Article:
(reading notes on Introducing Deno: A First Look at the Newest JavaScript Runtime)

2. An Introduction to TypeScript

declaring arrays

let variable : number[] = [1,2,34,45]

// another way
let variable : Array<number>  = [1,2,3,4]

new types

tuples

tuples allow you to predefine a limited number of elements, but you can pick their type

let myTuple: [string, string] = ["hello", "world!"]
let myTuple2: [string, number] = ["hello", 1]
let myList: [number, string][] = [[1, "Steve"], [2, "Bill"], [3, "Jeff"]]
myList.push([4, "New Name"])

enums

enum Direction {
  Up,
  Down,
  Left,
  Right
}

here Direction.Up has the value of 0, Direction.Down a value of 1

literal enum

type validStrings = "hello" | "world" | "it's me"

any type

let myListOfThings: any[] = [1,2, "Three", { four: 4} ]
myListOfThings.forEach( i => console.log(i))

nullable

let myvar:number | null = null  // OK
let var2:string = null //invalid
let var3:string | null = null // OK

union

type stringFn = () => string // alias for the type

function print(x: string | stringFn) {
  if(typeof x == "string") return console.log(x)
  console.log(x())
}

Interfaces

In a similar way to types, interfaces allow us to define what I like to call “types for objects.”

interface IMyProps {
  name: string,
  age: number,
  city: string
}

function sayHello( myProps: IMyProps) {
  console.log(`Hello there ${myProps.name}`)
}

optional properties

interface IMyProps {
  name: string
  age: number
  city?: string
  findCityCoordinates?(): number
}

mixing with optional chainning:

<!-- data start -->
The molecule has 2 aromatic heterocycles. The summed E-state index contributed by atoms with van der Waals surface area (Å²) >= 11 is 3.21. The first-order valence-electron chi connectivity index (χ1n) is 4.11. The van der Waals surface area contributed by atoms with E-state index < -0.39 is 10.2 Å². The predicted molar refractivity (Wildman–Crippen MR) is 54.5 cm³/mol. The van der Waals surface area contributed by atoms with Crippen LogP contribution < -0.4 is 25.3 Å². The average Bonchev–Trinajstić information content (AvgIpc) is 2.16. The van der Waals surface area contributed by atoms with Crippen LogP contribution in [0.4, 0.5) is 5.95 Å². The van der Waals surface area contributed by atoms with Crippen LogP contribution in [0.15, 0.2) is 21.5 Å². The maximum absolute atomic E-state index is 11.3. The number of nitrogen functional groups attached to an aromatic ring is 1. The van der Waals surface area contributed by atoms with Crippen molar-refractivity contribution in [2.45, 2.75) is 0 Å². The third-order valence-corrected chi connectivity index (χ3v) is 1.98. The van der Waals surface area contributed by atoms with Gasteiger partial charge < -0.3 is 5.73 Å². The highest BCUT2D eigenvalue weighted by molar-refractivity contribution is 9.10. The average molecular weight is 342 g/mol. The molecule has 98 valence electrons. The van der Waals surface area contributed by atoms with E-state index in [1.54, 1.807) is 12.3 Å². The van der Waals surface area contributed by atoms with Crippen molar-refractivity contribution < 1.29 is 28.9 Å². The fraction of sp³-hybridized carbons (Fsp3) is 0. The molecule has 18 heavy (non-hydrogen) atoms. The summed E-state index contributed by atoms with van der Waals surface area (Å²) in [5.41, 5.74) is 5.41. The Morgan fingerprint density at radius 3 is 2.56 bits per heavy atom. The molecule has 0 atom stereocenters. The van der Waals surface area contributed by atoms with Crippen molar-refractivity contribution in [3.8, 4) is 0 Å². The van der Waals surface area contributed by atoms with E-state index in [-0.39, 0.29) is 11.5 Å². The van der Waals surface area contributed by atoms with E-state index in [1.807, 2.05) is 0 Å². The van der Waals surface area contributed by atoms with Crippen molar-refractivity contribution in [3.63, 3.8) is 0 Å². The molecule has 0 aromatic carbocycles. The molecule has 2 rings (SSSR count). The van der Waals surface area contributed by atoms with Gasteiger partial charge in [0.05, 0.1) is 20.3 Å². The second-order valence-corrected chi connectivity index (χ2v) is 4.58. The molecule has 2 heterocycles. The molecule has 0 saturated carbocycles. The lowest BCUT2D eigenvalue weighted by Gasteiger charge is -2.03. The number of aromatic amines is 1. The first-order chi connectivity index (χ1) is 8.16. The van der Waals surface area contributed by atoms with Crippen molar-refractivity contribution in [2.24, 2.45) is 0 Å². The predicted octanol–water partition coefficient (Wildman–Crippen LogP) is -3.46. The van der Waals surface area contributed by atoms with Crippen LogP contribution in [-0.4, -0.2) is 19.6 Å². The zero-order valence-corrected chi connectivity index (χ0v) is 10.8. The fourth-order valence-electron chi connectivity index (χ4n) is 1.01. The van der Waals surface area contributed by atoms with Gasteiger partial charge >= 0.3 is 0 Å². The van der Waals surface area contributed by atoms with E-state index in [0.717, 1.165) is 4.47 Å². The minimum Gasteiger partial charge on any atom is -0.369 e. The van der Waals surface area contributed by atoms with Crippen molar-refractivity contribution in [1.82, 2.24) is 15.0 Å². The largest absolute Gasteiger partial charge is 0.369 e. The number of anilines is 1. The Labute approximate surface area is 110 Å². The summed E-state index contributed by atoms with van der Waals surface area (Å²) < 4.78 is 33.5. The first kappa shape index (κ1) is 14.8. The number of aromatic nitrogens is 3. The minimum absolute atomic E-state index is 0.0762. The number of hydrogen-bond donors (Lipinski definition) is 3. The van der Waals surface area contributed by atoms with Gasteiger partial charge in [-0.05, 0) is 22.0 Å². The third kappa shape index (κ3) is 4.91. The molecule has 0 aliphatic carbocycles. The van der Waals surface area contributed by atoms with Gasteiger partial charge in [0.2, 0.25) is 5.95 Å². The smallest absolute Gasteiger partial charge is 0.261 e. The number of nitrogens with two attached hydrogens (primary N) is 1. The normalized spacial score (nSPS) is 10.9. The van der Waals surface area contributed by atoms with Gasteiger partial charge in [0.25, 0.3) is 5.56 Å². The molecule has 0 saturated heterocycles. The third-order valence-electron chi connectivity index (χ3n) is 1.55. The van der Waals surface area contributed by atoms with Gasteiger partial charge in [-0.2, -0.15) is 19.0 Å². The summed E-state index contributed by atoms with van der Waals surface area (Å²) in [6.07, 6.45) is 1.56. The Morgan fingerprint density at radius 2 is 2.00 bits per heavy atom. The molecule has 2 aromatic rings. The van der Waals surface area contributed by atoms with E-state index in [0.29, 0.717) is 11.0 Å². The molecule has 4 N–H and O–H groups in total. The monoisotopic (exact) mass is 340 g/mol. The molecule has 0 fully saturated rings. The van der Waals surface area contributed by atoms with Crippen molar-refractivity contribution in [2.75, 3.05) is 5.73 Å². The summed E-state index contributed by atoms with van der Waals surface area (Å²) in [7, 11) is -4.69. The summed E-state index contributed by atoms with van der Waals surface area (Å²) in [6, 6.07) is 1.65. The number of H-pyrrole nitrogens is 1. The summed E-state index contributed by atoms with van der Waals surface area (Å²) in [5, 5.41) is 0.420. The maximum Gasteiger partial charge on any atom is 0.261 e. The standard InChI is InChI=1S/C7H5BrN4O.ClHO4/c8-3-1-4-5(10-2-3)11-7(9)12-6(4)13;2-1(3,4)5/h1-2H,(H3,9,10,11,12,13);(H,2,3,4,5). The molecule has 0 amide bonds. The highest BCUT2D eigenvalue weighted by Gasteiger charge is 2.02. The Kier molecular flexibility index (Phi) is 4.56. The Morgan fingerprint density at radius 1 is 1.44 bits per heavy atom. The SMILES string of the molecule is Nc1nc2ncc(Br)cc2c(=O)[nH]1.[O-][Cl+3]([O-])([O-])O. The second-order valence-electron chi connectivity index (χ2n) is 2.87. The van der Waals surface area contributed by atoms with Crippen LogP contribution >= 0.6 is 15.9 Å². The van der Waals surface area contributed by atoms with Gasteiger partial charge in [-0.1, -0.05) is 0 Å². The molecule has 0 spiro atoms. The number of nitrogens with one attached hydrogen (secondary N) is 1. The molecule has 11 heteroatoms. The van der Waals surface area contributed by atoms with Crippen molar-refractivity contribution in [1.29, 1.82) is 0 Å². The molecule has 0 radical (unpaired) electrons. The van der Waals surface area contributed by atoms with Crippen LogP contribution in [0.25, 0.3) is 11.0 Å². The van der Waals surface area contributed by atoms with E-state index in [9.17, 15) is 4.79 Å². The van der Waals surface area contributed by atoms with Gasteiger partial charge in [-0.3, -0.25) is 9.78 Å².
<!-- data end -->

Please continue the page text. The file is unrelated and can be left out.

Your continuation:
function sayHello( myProps: IMyProps) {
  console.log(`Hello there ${myProps.name}, you're ${myProps.age} years old and live in ${myProps.city?.toUpperCase()}`)
}

Read-only properties

interface IPerson {
  readonly name: string,
  age: number
}

Interfaces for functions

interface Greeter {
  (name: string, age: number, city: string): void
}

const greeterFn: Greeter = function(n: string, a: number, city: string) {
  console.log(`Hello there ${n}, you're ${a} years old and live in ${city.toUpperCase()}`)
}

function asyncOp(callback: Greeter) {
  ///do async stuff here...
  callback("Fernando", 37, "Madrid")
}

classes

class Person {
  f_name: string
  l_name: string

  constructor(fn: string, ln: string) {
    this.f_name = fn
    this.l_name = ln
  }

  fullName(): string {
    return this.f_name + " " + this.l_name
  }
}

Private modifier

TypeScript implemented two versions, one following the classic standards using the private keyword and one following the way it’ll be implemented in the next version of ECMAScript, using the # character.

class Square {
  side: number
  private area: number
  #perimeter: number

  constructor(s: number) {
    this.side = s
    this.area = this.side * this.side